To maximize success, authors first need to trust themselves as learners and to believe that, with collegial support, resilience in the face of less-than-enthusiastic feedback, and dedication to craft, they have the capacity to meet or exceed peers’ expectations for manuscripts. Furthermore, no matter how accomplished or admired writers become, they must humbly accept that not all of their ideas are equally good nor all of their writing, publishable. Perhaps most important, the academic author needs to embrace the idea that becoming a writer is never a finished project; there are always new skills to acquire, new tasks to tackle, and different audiences or outlets to reach. The last, great outgrowth of a successful career in scholarly writing is wisdom that can be of service to other scholars. The most capable of academic authors have an obligation to replicate what others have done for them, such as sparing them at least some of the missteps and frustrations associated with contributing to a field through professional writing and publication.
Rather than uncritically accepting the “publish or perish” mantra that has dominated higher education for decades, today’s scholars, researchers, and practitioners would be better served by a fresh approach: publish and flourish. In positive psychology, the word flourish refers to optimizing human potential; thriving in a vigorous and healthful way; rebounding from difficulties or disappointments; and promoting goodness, generativity and growth (Fredrickson & Losada, 2005). While there is little question that Academia carries with it a number of pressures and stressors it is also true that, like hot house gardening, it provides a rarified environment capable of accelerating growth. First, there are bright, competent people with different areas of expertise assembled in one location who can offer support in various ways at different times. Second, there are structures in place to recognize scholarly work and reward achievements. Third, there are tough but fair critics and reviewers who can “pre-review” a work and identify its flaws well before a manuscript is subjected to the formal review system. Capitalizing on such resources, however, requires authors to act out of a sincere desire to improve and refine their work. Angst and arrogance are the academic author’s nemesis. The former undermines resolve and the latter inhibits learning from mistakes.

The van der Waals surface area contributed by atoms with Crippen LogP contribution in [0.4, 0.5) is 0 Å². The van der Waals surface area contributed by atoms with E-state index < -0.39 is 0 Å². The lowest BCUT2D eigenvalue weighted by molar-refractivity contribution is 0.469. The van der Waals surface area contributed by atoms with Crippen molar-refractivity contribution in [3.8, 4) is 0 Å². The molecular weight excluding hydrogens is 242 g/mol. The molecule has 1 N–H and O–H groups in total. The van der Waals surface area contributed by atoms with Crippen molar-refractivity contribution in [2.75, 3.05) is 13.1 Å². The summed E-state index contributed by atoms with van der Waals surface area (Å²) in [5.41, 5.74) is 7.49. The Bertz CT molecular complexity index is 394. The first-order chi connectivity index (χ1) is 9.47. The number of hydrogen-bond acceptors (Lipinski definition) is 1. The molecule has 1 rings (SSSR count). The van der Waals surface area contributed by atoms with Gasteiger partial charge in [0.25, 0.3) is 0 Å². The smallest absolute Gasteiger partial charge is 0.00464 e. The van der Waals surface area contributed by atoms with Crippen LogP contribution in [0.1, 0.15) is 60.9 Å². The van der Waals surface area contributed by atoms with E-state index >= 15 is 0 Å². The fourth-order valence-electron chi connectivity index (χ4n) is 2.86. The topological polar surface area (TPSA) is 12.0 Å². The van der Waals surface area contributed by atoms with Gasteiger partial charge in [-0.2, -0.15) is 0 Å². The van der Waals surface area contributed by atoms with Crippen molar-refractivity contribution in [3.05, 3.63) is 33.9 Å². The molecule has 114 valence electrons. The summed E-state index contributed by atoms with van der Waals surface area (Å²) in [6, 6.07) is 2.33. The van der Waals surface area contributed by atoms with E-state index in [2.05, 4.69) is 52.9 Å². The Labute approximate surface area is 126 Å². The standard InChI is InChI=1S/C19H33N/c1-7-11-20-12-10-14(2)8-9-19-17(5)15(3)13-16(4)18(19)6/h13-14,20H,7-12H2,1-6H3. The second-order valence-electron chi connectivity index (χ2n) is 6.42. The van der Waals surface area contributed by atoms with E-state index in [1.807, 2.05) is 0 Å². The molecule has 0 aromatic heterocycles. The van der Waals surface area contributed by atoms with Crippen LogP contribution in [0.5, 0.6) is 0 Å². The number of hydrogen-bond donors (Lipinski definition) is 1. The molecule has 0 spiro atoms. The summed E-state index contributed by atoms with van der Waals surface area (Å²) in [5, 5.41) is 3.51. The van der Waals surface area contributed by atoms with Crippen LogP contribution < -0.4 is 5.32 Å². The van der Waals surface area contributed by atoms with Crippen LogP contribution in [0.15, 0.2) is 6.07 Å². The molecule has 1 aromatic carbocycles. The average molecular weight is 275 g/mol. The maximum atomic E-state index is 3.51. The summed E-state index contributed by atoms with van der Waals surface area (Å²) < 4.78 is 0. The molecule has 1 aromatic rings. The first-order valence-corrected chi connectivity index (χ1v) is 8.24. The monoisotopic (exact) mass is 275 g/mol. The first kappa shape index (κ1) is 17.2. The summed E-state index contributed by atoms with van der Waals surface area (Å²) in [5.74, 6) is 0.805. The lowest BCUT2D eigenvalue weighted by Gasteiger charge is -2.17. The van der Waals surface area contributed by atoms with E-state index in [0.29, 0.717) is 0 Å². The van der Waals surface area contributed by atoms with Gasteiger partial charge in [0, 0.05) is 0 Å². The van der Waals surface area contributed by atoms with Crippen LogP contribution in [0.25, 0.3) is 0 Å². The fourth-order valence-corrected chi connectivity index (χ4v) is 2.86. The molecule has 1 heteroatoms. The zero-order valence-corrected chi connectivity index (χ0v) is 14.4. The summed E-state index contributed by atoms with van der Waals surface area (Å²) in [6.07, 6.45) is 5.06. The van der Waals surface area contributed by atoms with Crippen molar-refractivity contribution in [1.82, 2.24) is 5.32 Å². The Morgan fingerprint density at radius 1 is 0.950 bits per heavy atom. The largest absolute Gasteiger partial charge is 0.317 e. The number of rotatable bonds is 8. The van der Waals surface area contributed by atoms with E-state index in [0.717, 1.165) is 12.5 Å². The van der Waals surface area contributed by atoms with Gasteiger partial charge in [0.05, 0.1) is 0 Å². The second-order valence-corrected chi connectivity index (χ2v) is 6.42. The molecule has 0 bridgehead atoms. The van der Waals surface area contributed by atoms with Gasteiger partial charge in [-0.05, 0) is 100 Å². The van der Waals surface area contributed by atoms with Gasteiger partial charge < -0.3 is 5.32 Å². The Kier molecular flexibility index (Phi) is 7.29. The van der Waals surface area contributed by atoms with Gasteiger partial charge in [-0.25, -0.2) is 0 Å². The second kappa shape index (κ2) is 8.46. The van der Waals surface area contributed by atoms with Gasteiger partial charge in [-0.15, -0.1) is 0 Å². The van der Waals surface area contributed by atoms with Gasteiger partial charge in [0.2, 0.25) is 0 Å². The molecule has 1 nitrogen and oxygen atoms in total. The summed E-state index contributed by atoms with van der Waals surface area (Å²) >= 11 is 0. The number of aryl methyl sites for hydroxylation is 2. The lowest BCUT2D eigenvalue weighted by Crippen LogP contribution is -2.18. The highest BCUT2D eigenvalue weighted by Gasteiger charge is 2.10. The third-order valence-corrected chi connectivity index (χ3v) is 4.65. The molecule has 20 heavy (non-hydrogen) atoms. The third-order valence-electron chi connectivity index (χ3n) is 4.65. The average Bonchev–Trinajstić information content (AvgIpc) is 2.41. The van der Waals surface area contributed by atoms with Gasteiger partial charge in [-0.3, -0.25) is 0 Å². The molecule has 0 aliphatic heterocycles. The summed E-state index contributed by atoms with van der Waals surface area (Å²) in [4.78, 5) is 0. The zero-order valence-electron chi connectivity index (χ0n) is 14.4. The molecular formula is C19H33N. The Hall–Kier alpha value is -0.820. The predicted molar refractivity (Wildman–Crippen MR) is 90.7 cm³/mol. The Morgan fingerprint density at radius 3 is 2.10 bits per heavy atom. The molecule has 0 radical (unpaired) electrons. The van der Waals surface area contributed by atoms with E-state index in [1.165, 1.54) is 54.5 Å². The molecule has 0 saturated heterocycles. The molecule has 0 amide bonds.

From the outset of this book we have made no claim that we know secrets sufficiently powerful to convert writing into an effortless and wildly profitable venture. What we can promise is that, if you invest a professional lifetime in fulfilling the role of the teacher/scholar/researcher, it will exert a positive effect on your academic life, your network of colleagues in the field, and sense of satisfaction at career’s end. In our view, such things as earning the esteem of peers, working with a trusted writing partner, being helpful to practitioners, or mentoring the next generation of scholars are of inestimable value. Excellence in scholarly writing is a major mechanism for accomplishing these important goals.